The Perfection of Morality - Ascetic Akitti’s sila IV
One may have wonder what this means. Here the firm determination for the
development of kusala is shown of the ascetic Akitti who wishes for a boon.
The boon that he wishes for are all ten perfections. We read:
“The ascetic Akitti said, ‘Sakka, lord of the devas,
you have offered me a boon.
People who have children, a wife,
possessions and all kinds of pleasant things,
are attached to them,
even though their attachment does not cause any harm.
However, I wish to be free from all degrees of attachment to such things.
That is the boon I would like to have.’ ”
This shows that he had a precise understanding of his cittas: he did not wish to
have attachment even if it would not cause any harm. Someone who has no firm
determination in the development of the perfections may believe that attachment
makes life comfortable and pleasant, and that, so long as attachment does not
cause any harm, there is no danger in it. However, Akitti wanted to be free from
all attachment. This is the steadfastness in kusala to the degree of a perfection.
“Thereupon Sakka said, ‘You have well spoken, Kassapa.
What else do you wish for?’”
Do we wish for a boon that will be a condition for kusala to become more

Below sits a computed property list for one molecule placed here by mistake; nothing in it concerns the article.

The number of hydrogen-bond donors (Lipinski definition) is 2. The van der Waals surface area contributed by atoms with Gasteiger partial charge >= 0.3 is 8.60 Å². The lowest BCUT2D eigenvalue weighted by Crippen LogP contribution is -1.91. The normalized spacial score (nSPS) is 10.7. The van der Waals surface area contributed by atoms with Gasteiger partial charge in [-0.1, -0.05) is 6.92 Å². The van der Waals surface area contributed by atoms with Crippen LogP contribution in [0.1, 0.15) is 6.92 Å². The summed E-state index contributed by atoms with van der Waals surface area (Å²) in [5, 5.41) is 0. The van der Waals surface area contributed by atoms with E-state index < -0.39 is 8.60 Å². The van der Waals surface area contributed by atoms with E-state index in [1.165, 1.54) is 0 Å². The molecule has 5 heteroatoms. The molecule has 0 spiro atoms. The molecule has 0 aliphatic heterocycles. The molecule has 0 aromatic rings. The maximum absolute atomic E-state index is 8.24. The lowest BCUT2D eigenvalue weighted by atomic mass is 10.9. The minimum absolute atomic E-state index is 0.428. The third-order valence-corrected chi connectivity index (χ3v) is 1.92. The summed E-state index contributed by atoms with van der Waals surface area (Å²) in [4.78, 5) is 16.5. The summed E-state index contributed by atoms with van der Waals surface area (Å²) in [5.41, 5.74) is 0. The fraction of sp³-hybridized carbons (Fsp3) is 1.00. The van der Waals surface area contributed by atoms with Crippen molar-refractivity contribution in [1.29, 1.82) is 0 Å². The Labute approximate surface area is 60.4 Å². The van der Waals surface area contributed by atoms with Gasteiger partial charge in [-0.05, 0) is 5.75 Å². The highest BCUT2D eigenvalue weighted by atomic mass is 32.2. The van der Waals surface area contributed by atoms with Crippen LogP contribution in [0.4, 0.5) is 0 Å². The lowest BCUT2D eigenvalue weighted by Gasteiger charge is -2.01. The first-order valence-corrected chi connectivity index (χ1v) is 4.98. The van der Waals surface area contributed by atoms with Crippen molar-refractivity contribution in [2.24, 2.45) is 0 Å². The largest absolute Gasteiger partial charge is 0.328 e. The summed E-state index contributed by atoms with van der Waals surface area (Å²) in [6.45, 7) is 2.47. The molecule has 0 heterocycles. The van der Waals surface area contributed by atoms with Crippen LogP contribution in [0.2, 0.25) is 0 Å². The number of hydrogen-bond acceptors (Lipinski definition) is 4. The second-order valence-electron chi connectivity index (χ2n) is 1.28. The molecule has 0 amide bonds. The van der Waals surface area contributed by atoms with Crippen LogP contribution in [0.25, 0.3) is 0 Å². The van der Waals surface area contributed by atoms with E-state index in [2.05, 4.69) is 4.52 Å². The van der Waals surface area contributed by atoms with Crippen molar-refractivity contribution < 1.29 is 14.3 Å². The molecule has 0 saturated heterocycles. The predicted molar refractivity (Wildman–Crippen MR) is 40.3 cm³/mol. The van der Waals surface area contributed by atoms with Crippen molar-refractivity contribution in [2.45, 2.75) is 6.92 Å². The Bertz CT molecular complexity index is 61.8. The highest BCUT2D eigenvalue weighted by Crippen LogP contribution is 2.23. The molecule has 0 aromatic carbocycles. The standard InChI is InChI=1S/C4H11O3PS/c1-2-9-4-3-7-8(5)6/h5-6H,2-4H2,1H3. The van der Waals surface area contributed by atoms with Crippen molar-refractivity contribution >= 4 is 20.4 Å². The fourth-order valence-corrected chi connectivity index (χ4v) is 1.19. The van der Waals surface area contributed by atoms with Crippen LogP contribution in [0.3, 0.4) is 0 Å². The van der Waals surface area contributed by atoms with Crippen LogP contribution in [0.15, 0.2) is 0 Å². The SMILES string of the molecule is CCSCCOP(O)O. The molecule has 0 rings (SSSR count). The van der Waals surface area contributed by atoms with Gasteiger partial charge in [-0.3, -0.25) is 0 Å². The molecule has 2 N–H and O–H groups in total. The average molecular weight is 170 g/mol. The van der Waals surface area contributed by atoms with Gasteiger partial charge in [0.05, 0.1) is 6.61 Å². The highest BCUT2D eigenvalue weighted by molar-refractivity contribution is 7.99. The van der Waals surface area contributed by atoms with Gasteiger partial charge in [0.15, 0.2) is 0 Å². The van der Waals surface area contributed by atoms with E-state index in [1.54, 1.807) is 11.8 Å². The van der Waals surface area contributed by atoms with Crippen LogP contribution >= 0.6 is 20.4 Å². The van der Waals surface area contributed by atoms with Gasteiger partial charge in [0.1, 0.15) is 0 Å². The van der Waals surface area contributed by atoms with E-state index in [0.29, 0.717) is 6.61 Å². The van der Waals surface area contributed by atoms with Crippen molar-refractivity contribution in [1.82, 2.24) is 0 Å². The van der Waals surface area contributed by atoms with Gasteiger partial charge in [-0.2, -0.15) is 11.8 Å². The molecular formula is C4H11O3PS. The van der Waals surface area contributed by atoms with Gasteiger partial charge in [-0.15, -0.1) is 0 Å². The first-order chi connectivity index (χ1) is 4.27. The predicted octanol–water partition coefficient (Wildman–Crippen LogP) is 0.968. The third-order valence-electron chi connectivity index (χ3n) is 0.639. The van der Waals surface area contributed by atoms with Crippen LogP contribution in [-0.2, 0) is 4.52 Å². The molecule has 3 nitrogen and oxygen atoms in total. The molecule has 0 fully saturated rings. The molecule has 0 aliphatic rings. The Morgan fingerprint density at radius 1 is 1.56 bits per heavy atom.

steadfast, just as in the case of Akitti? What he just asked was not sufficient yet.
The following boon that the ascetic Akitti wished for shows again the meaning of
kusala to the degree of a perfection. We read that Akitti said:
“ ‘Sakka, the lord of all devas has offered me a boon.
Lands, goods and gold, cows, horses, slaves and relatives decay and pass away.
May I not have such unsatisfactoriness.’ ”
The loss of possessions is akusala vipaka, the result of akusala kamma that has
been performed by oneself. There will not be such loss if one does not commit
akusala kamma. We read that Akitti asked as a boon:
“ ‘May there be not any akusala kamma that could cause such loss.’
Sakka said, ‘Kassapa, what else do you wish?’
The ascetic Akitti said, ‘Please give me this boon:
may I not see or hear a fool nor be in his company,
and may I not like to converse with him.’
Sakka asked, ‘What is the reason Kassapa,
that you do not like fools nor wish to see them?’ ”
- Sila subdues coarse defilements
- Ascetic Akitti’s sila I
- Ascetic Akitti’s sila II
- Ascetic Akitti’s sila III
- Ascetic Akitti’s sila IV
- Ascetic Akitti’s sila V
- Ascetic Akitti’s sila VI
- Conduct of Akitti
- The danger in association with fools
- Virtue of Bodhisatta I
- Virtue of Bodhisatta II
- Firm faith in true Dhamma
- Síla is twofold